Hurley v. State

Annotate this Case
Justia Opinion Summary

When Defendant was stopped for a traffic violation, Defendant agreed to take a chemical test at a nearby police station. Defendant did not blow hard enough during the test, prompting the machine to print an “insufficient sample” warning. The law enforcement officer determined that Defendant had refused to take the test, which resulted in the suspension of Defendant’s driving privileges. The Supreme Court reversed, holding that the procedures promulgated by the Indiana State Department of Toxicology required the officer to administer a second test because there was no factual basis for the trooper’s determination that Defendant refused the chemical test.

Download PDF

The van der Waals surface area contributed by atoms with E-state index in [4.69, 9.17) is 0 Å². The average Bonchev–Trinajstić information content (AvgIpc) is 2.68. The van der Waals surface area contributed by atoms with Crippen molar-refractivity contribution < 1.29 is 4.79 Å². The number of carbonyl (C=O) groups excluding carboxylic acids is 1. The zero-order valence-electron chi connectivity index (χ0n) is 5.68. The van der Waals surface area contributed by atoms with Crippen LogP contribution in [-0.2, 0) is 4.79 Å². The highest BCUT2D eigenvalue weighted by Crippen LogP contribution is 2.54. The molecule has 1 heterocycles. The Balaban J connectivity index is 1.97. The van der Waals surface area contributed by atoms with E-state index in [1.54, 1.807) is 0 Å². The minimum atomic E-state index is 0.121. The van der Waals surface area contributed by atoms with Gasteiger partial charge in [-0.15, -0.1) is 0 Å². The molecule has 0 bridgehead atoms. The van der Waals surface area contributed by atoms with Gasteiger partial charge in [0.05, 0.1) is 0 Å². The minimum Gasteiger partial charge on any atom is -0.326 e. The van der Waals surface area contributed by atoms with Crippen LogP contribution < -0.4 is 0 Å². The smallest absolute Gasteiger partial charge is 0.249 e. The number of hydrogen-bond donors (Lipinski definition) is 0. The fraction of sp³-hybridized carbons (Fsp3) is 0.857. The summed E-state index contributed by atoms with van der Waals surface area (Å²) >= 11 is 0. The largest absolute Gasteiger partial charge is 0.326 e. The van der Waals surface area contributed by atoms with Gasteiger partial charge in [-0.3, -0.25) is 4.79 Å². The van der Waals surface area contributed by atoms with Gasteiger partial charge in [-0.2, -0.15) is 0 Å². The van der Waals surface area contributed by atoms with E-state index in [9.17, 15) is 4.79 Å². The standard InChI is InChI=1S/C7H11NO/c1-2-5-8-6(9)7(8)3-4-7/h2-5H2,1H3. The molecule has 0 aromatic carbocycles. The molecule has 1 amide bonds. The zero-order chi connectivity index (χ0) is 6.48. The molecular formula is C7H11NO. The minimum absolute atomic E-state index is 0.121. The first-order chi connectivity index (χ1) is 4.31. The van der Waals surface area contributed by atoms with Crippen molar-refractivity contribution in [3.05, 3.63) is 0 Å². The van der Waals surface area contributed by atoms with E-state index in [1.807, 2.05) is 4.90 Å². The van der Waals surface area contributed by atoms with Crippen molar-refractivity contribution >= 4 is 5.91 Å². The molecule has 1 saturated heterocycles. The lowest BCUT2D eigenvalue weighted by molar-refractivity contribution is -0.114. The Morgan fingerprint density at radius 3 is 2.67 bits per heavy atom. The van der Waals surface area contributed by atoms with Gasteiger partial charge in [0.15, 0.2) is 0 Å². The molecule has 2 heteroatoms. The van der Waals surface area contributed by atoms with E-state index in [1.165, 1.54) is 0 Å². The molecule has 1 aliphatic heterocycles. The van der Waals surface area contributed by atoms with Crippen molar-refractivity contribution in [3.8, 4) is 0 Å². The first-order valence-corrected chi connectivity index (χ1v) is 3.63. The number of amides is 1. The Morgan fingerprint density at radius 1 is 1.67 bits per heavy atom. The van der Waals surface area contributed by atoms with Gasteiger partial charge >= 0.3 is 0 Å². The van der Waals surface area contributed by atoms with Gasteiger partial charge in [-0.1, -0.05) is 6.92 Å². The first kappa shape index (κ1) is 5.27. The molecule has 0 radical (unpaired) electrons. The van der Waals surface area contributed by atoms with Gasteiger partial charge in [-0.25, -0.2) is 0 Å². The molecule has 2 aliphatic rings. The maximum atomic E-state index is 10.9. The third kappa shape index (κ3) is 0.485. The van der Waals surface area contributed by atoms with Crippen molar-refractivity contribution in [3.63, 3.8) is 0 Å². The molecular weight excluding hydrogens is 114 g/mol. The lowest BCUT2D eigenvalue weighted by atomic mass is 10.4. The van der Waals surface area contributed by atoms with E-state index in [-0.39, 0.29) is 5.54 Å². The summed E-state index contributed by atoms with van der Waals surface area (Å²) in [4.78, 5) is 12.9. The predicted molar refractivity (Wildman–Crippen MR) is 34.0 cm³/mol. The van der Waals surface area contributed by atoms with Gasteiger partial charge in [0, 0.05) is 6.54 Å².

ATTORNEYS FOR APPELLANT Robert D. King, Jr. David R. Thompson The Law Office of Robert D. King, Jr., P.C. Indianapolis, IN ATTORNEYS FOR APPELLEE Curtis T. Hill, Jr. Attorney General of Indiana Jesse R. Drum Deputy Attorney General Indianapolis, IN FILED __________________________________________________________________________________ May 31 2017, 3:47 pm CLERK In the Indiana Supreme Court Indiana Supreme Court Court of Appeals and Tax Court _________________________________ No. 49S05-1705-CR-346 KEYAUNNA HURLEY, Appellant (Defendant below), V. STATE OF INDIANA, Appellee (Plaintiff below). _________________________________ Appeal from the Marion Superior Court, No. 49G12-1510-CM-37573 The Honorable David J. Certo, Judge _________________________________ On Petition to Transfer from the Indiana Court of Appeals, No. 49A05-1601-CR-108 _________________________________ May 31, 2017 Slaughter, Justice. A state-police trooper stopped Defendant for a traffic violation. During the stop, the trooper suspected Defendant was intoxicated, so he conducted several field sobriety tests, which Defendant failed. At the trooper’s request, Defendant agreed to take a chemical breath test at a nearby police station. During the first test, Defendant did not blow hard enough, prompting the machine to print an “insufficient sample” warning. The trooper concluded Defendant had refused to take the test, resulting in the suspension of her driving privileges. On judicial review, Defendant challenged the conclusion that she refused the test, claiming the trooper did not follow the required procedures when administering it. She alleges these procedures, promulgated by the Indiana State Department of Toxicology, required the trooper to offer her a second test. Concluding the procedures required a second test on this record, we grant transfer and reverse. Factual and Procedural History In October 2015, Indiana State Police Trooper Joshua Graves stopped Keyaunna Hurley in Indianapolis for a traffic violation. Suspecting Hurley was intoxicated, Trooper Graves conducted several field sobriety tests, which she failed. The trooper then asked Hurley to submit to a chemical breath test at a nearby police station, and she agreed. A chemical breath test requires the subject to blow one to three times into the Intox EC/IR®II. This device, which contains an “electrochemical sensor (EC)” and employs “infrared sensor (IR) technology”, measures a person’s blood-alcohol content. Before he administers a test, the trooper generally explains to his subjects they must blow as hard as they can, for as long as they can, to ensure an accurate test result; otherwise, they will be charged with a refusal. The trooper also generally demonstrates the volume of air a subject needs to expel to register a successful reading on the machine, although the record is unclear whether he did so with Hurley. Hurley blew three times but, in the trooper’s words, she “did not blow a substantial [enough] amount to get a sufficient sample.” The trooper agreed Hurley was “completely cooperative throughout this process”, but he chose not to allow her a second chemical breath test, which would have allowed her up to three more blows. Instead, he signed the machine’s printed ticket, which recorded Hurley’s insufficient sample, and advised he would charge her with a refusal to submit to the test. The trooper believed this action was justified because when considering whether to administer a second test, “[i]t’s officer discretion on whether you believe that the subject is unable to produce a sufficient sample, or if the subject is refusing to produce a sufficient sample.” The bureau of motor vehicles suspended Hurley’s driver’s license for one year because of her refusal to submit to a breath test. Hurley objected to the refusal, arguing, first, she could not have refused the breath test because the trooper failed to follow the regulations for administering the test and, second, there was insufficient evidence to support the trooper’s conclusion she had refused it. After a hearing, 2 the trial court upheld the trooper’s decision, and a unanimous Court of Appeals affirmed, Hurley v. State, 56 N.E.3d 127 (Ind. Ct. App. 2016). We grant transfer, thus vacating the Court of Appeals decision, and reverse. Standard of Review A trial-court order disposing of a petition challenging a motorist’s suspension of driving privileges is a final judgment. Burnell v. State¸ 56 N.E.3d 1146, 1149 (Ind. 2016) (citing Ind. Code § 9-30-6-10(g)). Hurley, as the party seeking judicial review, bore the burden of proof by a preponderance of the evidence. I.C. § 9-30-6-10(f) (2010 Repl.). Because the trial court entered judgment against Hurley, she appeals from a negative judgment. Burnell, 56 N.E.3d at 1149-50. We will reverse a negative judgment only if it is contrary to law—meaning “the evidence leads to but one conclusion and the trial court reached an opposite conclusion.” Id. at 1150. We consider the evidence in the light most favorable to the prevailing party and do not reweigh the evidence or judge witness credibility. Id. A party appealing from a negative judgment “has a heavy burden to establish … there was no basis in fact for the judgment rendered.” Id. (citation omitted). At issue here is the meaning of a regulatory provision, Title 260, Section 2-4-2 of the Indiana Administrative Code. As with statutes, we interpret administrative rules de novo, affording the trial court’s conclusion no deference. Indiana Family and Soc. Services Admin. v. Culley, 769 N.E.2d 680, 682 (Ind. Ct. App. 2002). Discussion When the results of an initial chemical breath test yield an “insufficient sample”, the police officer administering the test must offer the subject a second test unless the subject clearly demonstrates a manifest unwillingness to submit to it. At issue is whether Title 260, Section 2-4-2 of the Indiana Administrative Code—the “Breath-Test Rule”—required the trooper to allow Hurley a second breath test before recording a refusal. We hold the Rule requires an officer to administer a second test after the first returns an insufficient sample unless the subject clearly manifests an unwillingness to take the test. On this record, there was no factual basis for the officer’s determination that Hurley refused the test. 3 A. Hurley challenges the determination that she refused to submit to a chemical test. “A person who operates a vehicle impliedly consents to submit to the chemical test provisions of this chapter as a condition of operating a vehicle in Indiana.” Ind. Code § 9-30-6-1 (2010 Repl.). When a law-enforcement officer has probable cause to believe a driver is intoxicated, the officer must give the driver an opportunity to submit to a chemical test. Id. § 9-30-6-2(a) (2010 Repl.). “If a person refuses to submit to a chemical test, the arresting officer shall inform the person that refusal will result in the suspension of the person’s driving privileges.” Id. § 9-30-6-7(a) (2015 Supp.). If, despite notice of the consequences, the person still refuses the test, the officer must obtain the person’s driver’s license and submit a probable-cause affidavit to the prosecutor in the county where the alleged offense took place. Id. § 9-30-6-7(b) (2015 Supp.). If the officer’s affidavit recites that a person refused to submit to a chemical test, the bureau of motor vehicles must suspend the person’s driving privileges for one year for a first offense. Id. § 9-30-6-9(b)(1) (2015 Supp.). A person whose driving privileges were suspended is entitled to prompt judicial review, id. § 9-30-6-9(d) (2015 Supp.), but review is limited to two issues: (i) whether the officer had probable cause to believe the person was operating a vehicle while intoxicated and (ii) whether the person refused to submit to a chemical test, id. § 9-30-6-10(c) (2010 Repl.). Hurley bases her challenge on the second issue—that she refused the test—and she bears the burden of proof by a preponderance of the evidence. Id. § 9-30-6-10(f) (2010 Repl.). B. Whether the officer complied with the breath-test rule is relevant to whether the subject refused the test. The State argues that an officer’s compliance (or not) with a chemical-test protocol is relevant to whether the test results are admissible, but not to whether the test was refused. We disagree. Instead, we approve of decisions from our Court of Appeals holding that a person does not refuse a chemical test if the officer failed to comply with the rules for conducting it. See, e.g., Vetor v. State, 688 N.E.2d 1327, 1329 (Ind. Ct. App. 1997) (vacating Vetor’s license suspension and reinstating driving privileges when he was not properly “offered” breath test because officer did not comply with applicable statute by advising Vetor of consequence of refusing test). As explained in Steward v. State, 638 N.E.2d 1292 (Ind. Ct. App. 1994), a chemical test “cannot be ‘refused’ unless it is ‘offered’; thus the propriety of the offer of a chemical test is relevant to the issue of whether it is refused.” Id. at 1294 (holding Steward did not refuse urine test for marijuana: 4 offer of test was illusory because not administered properly; no sample was obtained during required three-hour statutory window). An important corollary to this principle applies here: an officer conducting a chemical breath test must comply strictly with the department of toxicology’s protocol for administering it. See, e.g., Upchurch v. State, 839 N.E.2d 1218, 1221-22 (Ind. Ct. App. 2005) (concluding Upchurch did not refuse test for alcoholic intoxication because officer did not follow approved method for administering test). Without the officer’s strict compliance, the defendant cannot refuse the test—and any suspension of driving privileges premised on refusing the test cannot stand. C. The breath-test rule presumptively requires a second test. The department of toxicology’s Breath-Test Rule outlines the proper procedure for a lawenforcement officer to administer the test. The department’s regulations appear in Title 260 of Indiana’s administrative code. Article 2 applies to breath-test operators and instruments. Rule 4 recites approved methods for administering breath tests. Section 2 outlines the approved method for conducting a breath test with the device at issue here—the Intox EC/IR II—and contains two subsections. Section 2(a) recites the twelve-step “method that shall be followed in making an analysis of breath for ethanol using the Intox EC/IR II breath test instrument”. 260 Ind. Admin. Code 2-4-2(a) (West 2015 Supp.). The first nine steps are not at issue here. Steps Ten through Twelve provide as follows: STEP TEN: When “Please blow” appears on the instrument display, place a new mouthpiece in the breath tube. Instruct the subject to deliver a breath sample. Remove mouthpiece when prompted by the instrument display and discard. STEP ELEVEN: When “Please blow” appears again on the instrument display, place a new mouthpiece in the breath tube. Instruct the subject to deliver a breath sample. Remove mouthpiece when prompted by the instrument display and discard. STEP TWELVE: Print the instrument report and remove it from the printer; check the instrument report for the numerical value of the subject’s breath ethanol concentration and the correct date and time and sign the instrument report where indicated. Id. 5 Section 2(b) addresses how to proceed “[i]f any of the following messages appear on the instrument display or report”: (1) If “Please blow” appears on the instrument display after completion of STEPS ONE through ELEVEN, perform an additional breath test, beginning with STEP ELEVEN. * * * (5) If “Insufficient Sample” … is printed on the instrument report, perform an additional breath test, beginning with STEP TWO and proceeding through STEP TWELVE. If “Insufficient Sample” … is printed on the instrument report after this additional breath test: (A) obtain an alternate chemical test for ethanol; (B) perform a breath test on another breath test instrument; or (C) if a numerical value for the subject’s breath ethanol concentration is printed on any instrument report, check the instrument report for the correct date and time and sign the instrument report where indicated. If an “Insufficient Sample” … message is caused by the lack of cooperation of the subject, the breath test operator should record that the test was refused[.] 260 I.A.C. 2-4-2(b) (West 2015 Supp.). The trooper initially had Hurley blow twice into the tube, as provided in Section 2(a). After the second blow, “Please blow” appeared on the instrument display, so the trooper had Hurley blow for a third time. After the third blow, the instrument report printed “Insufficient Sample”. None of the three blows Hurley provided during this first test yielded a numerical value for her breath-ethanol concentration. At that point, the trooper believed Hurley was not cooperating and concluded she had refused the test. The State defends the trooper’s three-blows-and-you’re-out determination as consistent with the Breath-Test Rule, pointing to this provision at the tail end of Section 2-4-2: “If an ‘Insufficient Sample’ … message is caused by the lack of cooperation of the subject, the breath test operator should record that the test was refused[.]” Id. § 2-4-2(b)(5) (West 2015 Supp.). Hurley, in contrast, objects that the State tries to justify the trooper’s refusal determination by jumping to the end of the Rule, thus skipping over an intervening provision within Section 2(b)(5) 6 that required him to offer Hurley a second test. “If ‘Insufficient Sample’ … is printed on the instrument report, perform an additional breath test, beginning with STEP TWO and proceeding through STEP TWELVE.” Id. (emphasis added). We hold the Rule presumptively required the trooper to offer Hurley a second test. D. A second test is not required if the subject clearly manifests an unwillingness to take the test. But this presumptive obligation to offer a second test is not absolute. The Rule does not require an officer to administer a second test to a subject who obviously is not cooperating in providing one or more measurable, recordable breath samples. Officers must—and do—have discretion under the Rule to make the judgment call that the subject is being uncooperative and thus has refused the test. An officer needn’t go through the motions to administer a test to an obviously uncooperative subject. Common sense doesn’t require it, and neither does the Rule. A subject who puffs out his cheeks pretending to blow but releases no breath into the device is an easy call. Jaremczuk v. State, 177 Ind. App. 628, 632, 380 N.E.2d 615, 618 (1978). So, too, is the subject who makes no bones about his unwillingness to cooperate. Hatch v. State, 177 Ind. App. 231, 232, 378 N.E.2d 949, 950 (1978) (telling officer “that was all [you’re] going to get”). When a subject is clearly and manifestly uncooperative, an officer may exercise discretion to record a refusal and forego a second test. This interpretation of the Rule is consistent with our recent holding in Burnell, 56 N.E.3d 1146. There, we held “a refusal to submit to a chemical test occurs when the conduct of the motorist is such that a reasonable person in the officer’s position would be justified in believing the motorist was capable of refusal and manifested an unwillingness to submit to the test.” Id. at 1151. If the subject clearly manifests an unwillingness to submit to the test, he is refusing to cooperate and triggers the exception in the last sentence of the rule, allowing an officer to record a refusal in lieu of offering a second test. But an officer cannot lightly conclude the subject is not cooperating. As discussed next, we believe the trooper jumped the gun in concluding Hurley was uncooperative. 7 E. The trooper was required to administer a second test on this record because Hurley did not clearly manifest an unwillingness to take it. The record does not support the State’s argument that “Hurley caused the insufficient sample by refusing to cooperate.” If Hurley had verbally refused to submit to any further testing after the first breath test, as in Morrissey v. Department of Motor Vehicles, 647 N.W.2d 644, 648 (Neb. 2002), disapproved on other grounds by Hahn v. Neth, 699 N.W.2d 32, 39 (Neb. 2005); or had pretended to blow into the machine without doing so, as in State v. McIntyre, 863 N.W.2d 471, 475 (Neb. 2015); or had repeatedly blocked the machine’s mouthpiece with her upper lip despite warnings that doing so would result in a deficient sample, as in Rader v. Director of Revenue, 490 S.W.3d 778, 779 (Mo. Ct. App. 2016), she could fairly be described as uncooperative—thus obviating the Rule’s presumptive requirement of a second test. See also People v. Schuberth, 450 N.E.2d 459 (Ill. App. Ct. 1983) (defendant sucked on machine mouthpiece instead of blowing into it); People v. Doherty, 494 N.E.2d 933 (Ill. App. Ct. 1986) (defendant did not seal his lips around mouthpiece and thus air around mouthpiece escaped when he blew into it). But Hurley did none of these things—or anything else clearly constituting a “manifest[] … unwillingness to submit the test.” Burnell, 56 N.E.3d at 1151. As Hurley points out correctly, she voluntarily took a portable breath test at the scene; she agreed to the chemical breath test given at the police station; she submitted to the test; she was never told she wasn’t blowing hard enough or that she needed to blow harder; and the trooper acknowledged “[Hurley] was completely cooperative throughout this process,” and at no point did she “not cooperate with any of [his] instructions.” We conclude there is no factual basis in this record to support the judgment that Hurley refused the test. She thus sustained her burden on judicial review of showing the evidence points to one conclusion—one opposite that reached by the trial court. 8 Conclusion Unless a subject clearly manifests an unwillingness to submit to a chemical breath test, Title 260, Section 2-4-2 of the Indiana Administrative Code requires a law-enforcement officer to administer a second test if the first returns an “insufficient sample” message. There is no factual basis for the trooper’s determination that Hurley refused the chemical test. Because the trooper did not offer Hurley a second test, we reverse the judgment below and remand with instructions to direct the bureau of motor vehicles to vacate its suspension of Hurley’s license and reinstate her driving privileges. All Justices concur. 9